Tuesday, November 3, 2009
A compliment, three (3!) stats of the day, and more...
"Yep, Chris Black, I believe his name is, writes that blog. I believe he works for TSN as a producer or something. He doesn't post often but finds angles I always find others have missed and you'll see it creep into the mainstream later. Kid has some talent. Wish he was (more) consistent." - From a Raptorschat.ca message board
People who aren't my friends read my stuff??? I still find that very confusing. ANYWAYS, I was google searching my blog, to see where/how it was being linked, and came across that note. A very nice note by the way, not sure who wrote it, but it is much appreciated, and it is in the inspiration for this 2 a.m. post. Without further ado:
STAT OF THE DAY
The Raptors have started a season with three straight games scoring over 100 points for the first time ever (shhhhhhh... don't mention the fact that they've lost two of those games).
ANOTHER STAT OF THE DAY
Yes, it's only three games in. Yes, I know there's no chance this lasts. But... it's still funny.
Take a look at the PER (Player Efficiency Rating) leaders so far this season. Carmelo, Chris Paul, Tim Duncan, and Dwight Howard occupy the top 4 (indicating that despite small sample sizes, this stat does a pretty good job at identifying the best players in the league). Chris Bosh sits tenth, while LeBron is ninth (which is probably a disappointing early season ranking for him). I really don't even know how to say this is in a clever way, so I'll just post the Top 10 (and let your eyes go right to #6).
NBA PER LEADERS
1. C. Anthony
2. C. Paul
3. T. Duncan
4. D. Howard
5. R. Hamilton
6. R. Nesterovic (!!!!!)
7. P. Pierce
8. D. Nowitzki
9. L. James
10. C. Bosh
If I was Rasho's agent, I'd use this and storm into Colangelo's office, and demand a three-year contract extension immediately. But seriously, Rasho didn't get huge minutes in the pre-season but he's come in ready to play every time he's been called upon in the real games. A .615 true shooting percentage, 0 turnovers, and an NBA-best 25.6% offensive rebounding rate are the reasons for his amazing PER. Couple things to keep in mind, we've probably only seen a heavy dose of Rasho because of Toronto's opponents in the middle (Shaq, Howard) necessitated it. But maybe Rasho's play has won him some time even when matchups don't dictate it.
I wrote the following last December:
MY LEAST FAVOURITE (BUT FREQUENTLY OCCURRING) RAPTOR SEQUENCE
- Opposing point guard penetrates into the lane
- Raptor wing player doesn't stay on his man, but doesn't fully come over to help / double... we'll say he's in defensive "no man's land"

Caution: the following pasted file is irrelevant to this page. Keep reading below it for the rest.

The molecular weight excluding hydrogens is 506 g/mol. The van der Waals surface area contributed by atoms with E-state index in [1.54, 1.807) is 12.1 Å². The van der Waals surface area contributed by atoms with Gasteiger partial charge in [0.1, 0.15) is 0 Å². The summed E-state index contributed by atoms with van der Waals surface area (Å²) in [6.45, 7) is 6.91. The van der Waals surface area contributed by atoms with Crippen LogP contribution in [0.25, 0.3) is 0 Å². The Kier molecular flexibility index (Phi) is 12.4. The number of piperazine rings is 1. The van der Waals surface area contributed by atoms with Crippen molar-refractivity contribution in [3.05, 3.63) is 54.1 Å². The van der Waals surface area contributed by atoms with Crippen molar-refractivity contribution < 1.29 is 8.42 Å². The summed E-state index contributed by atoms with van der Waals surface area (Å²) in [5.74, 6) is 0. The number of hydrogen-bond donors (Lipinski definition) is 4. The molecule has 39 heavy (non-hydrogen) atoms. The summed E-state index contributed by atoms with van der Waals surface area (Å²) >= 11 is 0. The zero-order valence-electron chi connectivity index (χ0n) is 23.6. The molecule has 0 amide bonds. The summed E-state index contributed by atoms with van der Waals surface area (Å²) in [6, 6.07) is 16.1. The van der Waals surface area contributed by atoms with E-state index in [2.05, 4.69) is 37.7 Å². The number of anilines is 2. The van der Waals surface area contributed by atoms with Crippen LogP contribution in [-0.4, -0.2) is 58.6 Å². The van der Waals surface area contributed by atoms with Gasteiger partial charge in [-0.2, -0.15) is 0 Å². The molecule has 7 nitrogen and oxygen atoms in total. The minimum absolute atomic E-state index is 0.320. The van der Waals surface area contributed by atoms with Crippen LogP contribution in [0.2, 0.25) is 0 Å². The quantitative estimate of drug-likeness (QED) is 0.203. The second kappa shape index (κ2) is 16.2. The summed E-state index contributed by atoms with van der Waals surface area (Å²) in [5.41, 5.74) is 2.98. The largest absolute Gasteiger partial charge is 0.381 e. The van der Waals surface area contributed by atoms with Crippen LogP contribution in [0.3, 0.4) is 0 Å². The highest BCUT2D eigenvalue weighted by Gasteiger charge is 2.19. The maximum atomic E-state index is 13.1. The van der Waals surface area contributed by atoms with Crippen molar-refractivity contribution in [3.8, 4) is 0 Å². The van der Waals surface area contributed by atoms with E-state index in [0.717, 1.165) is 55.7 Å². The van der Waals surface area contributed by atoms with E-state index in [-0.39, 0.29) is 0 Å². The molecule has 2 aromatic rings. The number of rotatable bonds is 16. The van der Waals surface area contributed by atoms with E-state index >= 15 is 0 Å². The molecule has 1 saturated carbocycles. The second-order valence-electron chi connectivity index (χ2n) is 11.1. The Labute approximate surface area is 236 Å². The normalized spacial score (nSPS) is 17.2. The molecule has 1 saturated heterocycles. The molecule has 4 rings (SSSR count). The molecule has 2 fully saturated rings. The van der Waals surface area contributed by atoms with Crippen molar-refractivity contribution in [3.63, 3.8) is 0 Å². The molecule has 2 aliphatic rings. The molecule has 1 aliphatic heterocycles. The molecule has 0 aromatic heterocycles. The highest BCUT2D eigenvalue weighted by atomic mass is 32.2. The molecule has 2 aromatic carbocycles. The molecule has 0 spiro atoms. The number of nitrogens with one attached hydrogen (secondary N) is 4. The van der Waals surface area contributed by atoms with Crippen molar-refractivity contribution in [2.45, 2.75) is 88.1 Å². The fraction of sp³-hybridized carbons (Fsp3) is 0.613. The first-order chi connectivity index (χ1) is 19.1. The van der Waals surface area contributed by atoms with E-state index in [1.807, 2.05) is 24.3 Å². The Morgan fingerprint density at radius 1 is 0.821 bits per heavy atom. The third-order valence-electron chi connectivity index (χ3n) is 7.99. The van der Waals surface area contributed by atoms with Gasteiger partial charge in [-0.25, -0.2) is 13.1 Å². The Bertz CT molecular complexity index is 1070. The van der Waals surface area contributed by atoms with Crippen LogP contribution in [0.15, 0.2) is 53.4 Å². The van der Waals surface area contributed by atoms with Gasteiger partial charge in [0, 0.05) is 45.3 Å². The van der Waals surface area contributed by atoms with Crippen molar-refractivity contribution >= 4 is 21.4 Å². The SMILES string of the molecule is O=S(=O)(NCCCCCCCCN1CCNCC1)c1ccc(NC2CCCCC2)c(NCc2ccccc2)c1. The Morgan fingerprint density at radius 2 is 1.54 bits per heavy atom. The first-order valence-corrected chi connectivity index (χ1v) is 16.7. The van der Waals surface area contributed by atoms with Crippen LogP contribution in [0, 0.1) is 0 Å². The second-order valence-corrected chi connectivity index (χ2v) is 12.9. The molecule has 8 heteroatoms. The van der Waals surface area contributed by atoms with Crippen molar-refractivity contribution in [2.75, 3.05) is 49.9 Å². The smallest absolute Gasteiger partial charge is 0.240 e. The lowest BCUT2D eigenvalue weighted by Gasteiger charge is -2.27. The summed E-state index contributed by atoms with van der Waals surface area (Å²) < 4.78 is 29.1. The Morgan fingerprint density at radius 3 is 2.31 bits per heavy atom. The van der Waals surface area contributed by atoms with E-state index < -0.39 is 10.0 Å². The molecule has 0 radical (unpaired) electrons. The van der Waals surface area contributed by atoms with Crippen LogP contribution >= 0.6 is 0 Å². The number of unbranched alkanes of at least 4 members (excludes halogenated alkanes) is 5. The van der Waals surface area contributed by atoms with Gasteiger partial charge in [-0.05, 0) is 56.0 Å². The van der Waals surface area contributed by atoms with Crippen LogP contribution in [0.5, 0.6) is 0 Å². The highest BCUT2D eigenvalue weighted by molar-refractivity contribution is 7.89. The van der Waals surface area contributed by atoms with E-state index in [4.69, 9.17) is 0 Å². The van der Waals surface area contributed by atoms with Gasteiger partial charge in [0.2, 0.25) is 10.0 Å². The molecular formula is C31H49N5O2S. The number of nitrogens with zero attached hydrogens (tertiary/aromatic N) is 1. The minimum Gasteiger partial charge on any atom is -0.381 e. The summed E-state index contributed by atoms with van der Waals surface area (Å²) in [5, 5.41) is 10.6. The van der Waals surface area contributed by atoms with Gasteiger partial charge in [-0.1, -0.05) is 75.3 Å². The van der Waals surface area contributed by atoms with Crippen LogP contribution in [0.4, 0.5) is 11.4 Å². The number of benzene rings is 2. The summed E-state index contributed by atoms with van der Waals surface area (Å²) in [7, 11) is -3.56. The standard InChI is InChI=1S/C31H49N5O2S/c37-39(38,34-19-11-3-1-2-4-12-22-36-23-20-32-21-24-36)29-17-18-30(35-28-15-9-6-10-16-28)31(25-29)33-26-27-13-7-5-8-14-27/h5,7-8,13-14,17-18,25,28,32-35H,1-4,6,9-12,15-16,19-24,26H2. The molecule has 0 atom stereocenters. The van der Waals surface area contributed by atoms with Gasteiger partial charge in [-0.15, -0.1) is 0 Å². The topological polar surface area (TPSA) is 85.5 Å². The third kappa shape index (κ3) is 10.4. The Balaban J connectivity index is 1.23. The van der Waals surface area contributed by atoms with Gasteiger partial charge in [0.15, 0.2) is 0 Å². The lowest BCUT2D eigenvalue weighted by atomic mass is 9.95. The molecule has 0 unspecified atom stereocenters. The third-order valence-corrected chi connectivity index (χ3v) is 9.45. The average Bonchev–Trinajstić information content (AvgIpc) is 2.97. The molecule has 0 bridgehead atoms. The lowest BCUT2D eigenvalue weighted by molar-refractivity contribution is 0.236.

- Opposing point guard elevates, skips a pass over Raptor wing player's head and to the corner... where opposing point guard's teammate casually hits a three-pointer from the corner
I shall call this play: The Anthony Parker Special
Listen, I understand the Raptors have a new-found interest in eliminating points in the paint, and if you were paying attention to how I described that sequence, you'll realize I don't really have a problem with the wing player collapsing. I do have a problem when that wing player doesn't fully commit to help out, and then he's just totally useless ("no man's land"). I'm willing to accept the possibility that in some instances, the wing player may be simply "faking" the help defence and then trying to return back to his defender, but it happens way too often to be a fake every time.
I was reminded of writing that after sitting through a game where the Orlando Magic hit 17 three-pointers against the Raptors.
I was reminded of writing that after seeing that the Raptors rank 29th in defensive efficiency (they allow almost 30 points more per 100 possessions than the Celtics).
Here's the thing. As I've written before, the best teams in the NBA find a way to defend the three-point line. One way or another they either don't let opponents make or take many threes.
So far this season, Raptor opponents are hitting about ten threes per game (30 pts, for those of you doing math at home). The Celtics & Spurs are allowing their opponents to hit about 4.5 threes per game (13.5 pts).
Listen, we know Jay Triano can coach offence - This is the 5th best offensive team in basketball right now, and you can see that Triano knows how to design a set or two (and why so many hoopheads are high on him). But it's one thing to be a wizard on one side of the ball, and it's quite another to be able to run a team on both sides of the ball.
Is personnel partly to blame? Absolutely. Tim Duncan and Kevin Garnett have a huge effect on their teams' defensive schemes. In simplest terms, they simplify the jobs of their perimeter-based teammates on the defensive end. And Chris Bosh or Andrea Bargnani just will never have that impact. But last year, the Pistons allowed the fewest threes in the league, and they didn't have a defensive anchor like Duncan or Garnett. So, schemes do have an impact.
LAST STAT OF THE DAY
11 of the top 12 teams in fewest threes allowed last season made the playoffs.